Wednesday, December 17, 2008

Resident: Traffic calming on Beechmont a 'joke'

One Cincinnati resident, who does not identify himself by his full name nor divulge in what part of town he lives, says that traffic calming measures along Beechmont Avenue will not help enhance the neighborhood as a desirable place to live -- on several occasions referring to it as a "joke".

On September 10, Cincinnati City councilmember Roxanne Qualls introduced a motion supporting traffic calming measures along the section of road between Elstun Road and Burney Lane that would reduce traffic speeds and create a more pedestrian-friendly environment.

The motion was meant to align with recommendations from the Mt. Washington Community Plan, which had codified community concerns about Beechmont resulting from the Ohio Department of Transportation's 2004 widening project.

But in an e-mail to councilmember Laketa Cole, the resident says that Beechmont Avenue is not a business corridor, but a main artery in and out of the east side of town.

"By restricting traffic flow through Beechmont, you will only cause a larger traffic problem on other streets like Clough Pike and Salem Road," he says. "It will most definitely not be an enhancement to the business community when there are even less commuters driving through the area."

The resident says that he's frequently a pedestrian along Beechmont, and there's no problem with safety.

"I have only know of one pedestrian being struck on Beechmont and that was certainly not due to a safety issue with the speed limit or a lane issue," he says. "However, it was due to the idiotic 'right turn on red' law, which is highly abused not only on Beechmont but all over the city. If you want to improve pedestrian safety, then put up restrictions on 'right turns on red'."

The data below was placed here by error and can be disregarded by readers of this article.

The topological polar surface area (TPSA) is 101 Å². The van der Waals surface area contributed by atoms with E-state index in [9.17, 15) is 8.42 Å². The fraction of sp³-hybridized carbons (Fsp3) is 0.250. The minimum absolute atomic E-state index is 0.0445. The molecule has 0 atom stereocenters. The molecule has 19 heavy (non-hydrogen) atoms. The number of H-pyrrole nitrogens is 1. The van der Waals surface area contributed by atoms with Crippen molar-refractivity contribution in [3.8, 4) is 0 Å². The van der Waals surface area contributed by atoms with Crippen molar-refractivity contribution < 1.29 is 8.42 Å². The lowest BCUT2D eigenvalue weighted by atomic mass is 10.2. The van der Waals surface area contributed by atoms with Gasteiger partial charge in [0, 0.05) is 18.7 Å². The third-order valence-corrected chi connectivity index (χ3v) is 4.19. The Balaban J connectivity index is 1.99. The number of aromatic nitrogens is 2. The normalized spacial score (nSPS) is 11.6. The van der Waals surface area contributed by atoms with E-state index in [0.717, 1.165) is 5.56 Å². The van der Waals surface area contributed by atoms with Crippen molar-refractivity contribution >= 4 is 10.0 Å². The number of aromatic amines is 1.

One of Qualls' recommendations with which the resident disagrees is narrowing the lanes and adding bike lanes.

"This will only constrict and limit traffic and increase personal risk to bikers as well as other motorists," he says. "If you are really interested in biker's safety, install and improve the sidewalks down Beechmont."

Qualls also recommended street trees, which would help slow cars down, enhance the environment, and possibly extend the life of the pavement.

"This is a joke!" the resident says. "Ninety percent of the traffic is trying to get through Mt. Washington and into Anderson Township and beyond. If you think this is going to slow them down, you are living in a fantasy world. And, I have never seen tree roots extend the life of the pavement."*

According to the resident, landscaped medians...a joke.

"These are always a nuisance!" he says.

Would solar powered "your speed is" signs slow drivers down?

"I personally don't think these work for extended periods, but if you insist on spending money foolishly that the city doesn't seem to have for necessary items, then I will gladly see you off council come next election."

Sources of funding for the signs, which are generally priced between $3,000 and $5,000 each, have not been identified.

A from city manager Milton Dohoney Jr on the measure's status is due before council by January 7.

* Recent studies from Texas, Florida, and the City of Toronto have shown that street trees and other landscape features help reduce driver speed, possibly because they help define the roadside edge and give drivers a point of reference that helps them better judge driving speed. Also, numerous studies show that the shade provided by street trees does indeed extend the life of pavement -- by 40 to 60 percent -- by keeping the asphalt's oil binder from loosening and allowing the stone aggregate to grind down the street surface as vehicles pass.

Previous reading on BC:
MWCC releases Beechmont Street Improvement Survey (10/24/08)
Mount Washington rezonings seek compact, pedestrian-friendly development (9/18/08) (10/24/08)